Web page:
“The sky above Belgrade is expansive and high, shifting yet always beautiful; clear with its chill splendour during the winter; turning into a single downcast cloud during summer storms, driven by the crazy winds and bearing rain mixed with the dust of the Pannonian plain; seeming to flower along with the ground during spring; and growing heavy with roils of autumnal stars during fall.”

“Beogradske priče”, Ivo Andrić, writer and Nobel Prize winner

 

At the beginning of March 2016 the students of the Master Russie-Europe médiane and Dr. Krakovsky, in charge of the course on Political and Social History of Central and Eastern Europe, visited Belgrade, Serbia.

The Master Russie – Europe médiane (MAREM) is a master’s degree of the Global Studies Institute at the University of Geneva. It offers a specialized education on Russia and the countries comprising East Central Europe, studying their historical, cultural, political and socio-economic links. As the capital of the former Socialist Federal Republic of Yugoslavia, Belgrade has, on the one hand, the unique perspective of a communist country that managed to maintain its independence from the USSR. On the other hand, it is a city that suffered many more changes during the 1990s in comparison to other former Soviet countries, the effects of which can still be seen today. As the first official student trip of the MAREM the objective was to start a tradition while enriching and applying the knowledge the students had acquired during the first semester.

The first visit was a guided tour of the Museum of Yugoslav History, located on the grounds of the former residence of Josip Broz Tito. After the statue gallery in the garden, the group visited the mausoleum of the former Yugoslav leader inside the House of Flowers, where visitors can also see a selection of the relay batons and personal belongings of Tito. The group then moved on into the building containing some temporary exhibitions, including “To Be a Falcon is to Be a Yugoslav” and “Design for a New World”.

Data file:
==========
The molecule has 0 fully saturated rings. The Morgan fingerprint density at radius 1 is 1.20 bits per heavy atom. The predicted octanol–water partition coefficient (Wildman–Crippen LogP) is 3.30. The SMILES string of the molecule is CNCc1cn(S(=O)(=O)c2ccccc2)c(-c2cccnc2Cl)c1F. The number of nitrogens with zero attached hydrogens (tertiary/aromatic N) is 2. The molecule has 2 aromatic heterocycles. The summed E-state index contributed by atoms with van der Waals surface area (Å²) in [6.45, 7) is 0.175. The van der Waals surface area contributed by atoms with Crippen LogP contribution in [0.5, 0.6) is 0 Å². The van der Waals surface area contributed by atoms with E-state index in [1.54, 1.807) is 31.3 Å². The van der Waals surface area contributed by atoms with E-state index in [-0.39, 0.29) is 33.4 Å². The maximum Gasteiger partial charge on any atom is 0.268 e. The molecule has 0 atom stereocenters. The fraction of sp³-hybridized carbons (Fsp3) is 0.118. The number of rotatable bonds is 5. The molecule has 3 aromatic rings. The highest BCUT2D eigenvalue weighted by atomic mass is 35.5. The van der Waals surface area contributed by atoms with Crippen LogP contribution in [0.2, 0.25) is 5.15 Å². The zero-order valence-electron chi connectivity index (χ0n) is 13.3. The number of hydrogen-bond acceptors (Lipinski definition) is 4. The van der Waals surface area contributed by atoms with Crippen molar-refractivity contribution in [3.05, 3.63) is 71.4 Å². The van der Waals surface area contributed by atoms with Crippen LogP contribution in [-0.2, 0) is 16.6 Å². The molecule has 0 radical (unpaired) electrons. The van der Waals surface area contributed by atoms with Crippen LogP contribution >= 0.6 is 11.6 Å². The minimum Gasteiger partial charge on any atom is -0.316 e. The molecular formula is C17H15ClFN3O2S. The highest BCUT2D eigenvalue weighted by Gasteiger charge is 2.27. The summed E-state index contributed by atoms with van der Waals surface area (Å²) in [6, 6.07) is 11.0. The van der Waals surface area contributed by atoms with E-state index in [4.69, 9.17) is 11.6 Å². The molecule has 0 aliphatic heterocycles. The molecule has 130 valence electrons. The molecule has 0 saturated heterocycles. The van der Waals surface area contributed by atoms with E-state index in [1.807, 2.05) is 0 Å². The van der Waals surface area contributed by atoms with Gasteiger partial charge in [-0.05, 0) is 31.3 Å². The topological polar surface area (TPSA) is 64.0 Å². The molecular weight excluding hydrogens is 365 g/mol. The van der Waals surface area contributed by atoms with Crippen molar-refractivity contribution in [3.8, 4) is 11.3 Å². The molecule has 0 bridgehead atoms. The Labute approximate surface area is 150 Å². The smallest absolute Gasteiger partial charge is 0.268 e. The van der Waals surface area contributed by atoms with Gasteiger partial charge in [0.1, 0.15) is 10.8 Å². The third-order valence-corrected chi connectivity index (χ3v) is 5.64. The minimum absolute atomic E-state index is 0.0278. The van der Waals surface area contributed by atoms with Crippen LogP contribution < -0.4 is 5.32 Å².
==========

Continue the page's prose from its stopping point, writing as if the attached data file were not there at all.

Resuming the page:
The next day the students visited the Nikola Tesla Museum. Located in a private home donated to the museum, it shows some of Tesla’s original prototypes. The visit included a video about Tesla’s life, several live demonstrations of some of his prototypes as well as the explanation of the laws of physics they were based on. Although small in size in comparison to Tesla’s achievements, the museum was one of the favorites of the group.

On the third day the group travelled to Kovačica, a small village located 50 km from Belgrade and one of the most important centers of naïve art in Europe. Upon arrival, Pavel Babka welcomed the group in his gallery “Galéria Babka” and explained the appearance of the naïve art in the region, the unique and peaceful coexistence of numerous minorities and the support their art has received from the UNESCO.

The students also took the time to visit the city itself including the old town, the fortress, several churches, to experience one of the splavs, floating clubs on the river, and, of course, the kafanas or traditional cafes with local food and music. This trip was a unique opportunity to visit a city that played a major role in the history of Central and Eastern Europe, as well as to see firsthand how the country evolved from communism, through wars, to the country it is today, the changes that have already happened and the ones still underway.

The students would like to thank Milica Trailovic for interpreting as well as being the cultural intermediator; Dr. Krakovsky for his invaluable input during the trip; Prof. Amacher for her support, and the Global Studies Institute for this wonderful opportunity. MAREM would also like to thank the Museum of Yugoslav History, the Nikola Tesla Museum and Pavel Babka for the time they dedicated to us. For more information, please visit their web pages:

Museum of Yugoslav History: http://mij.rs/en.html

Nikola Tesla Museum: http://www.tesla-museum.org/meni_en.htm

Galéria Babka: http://www.babka.rs/en/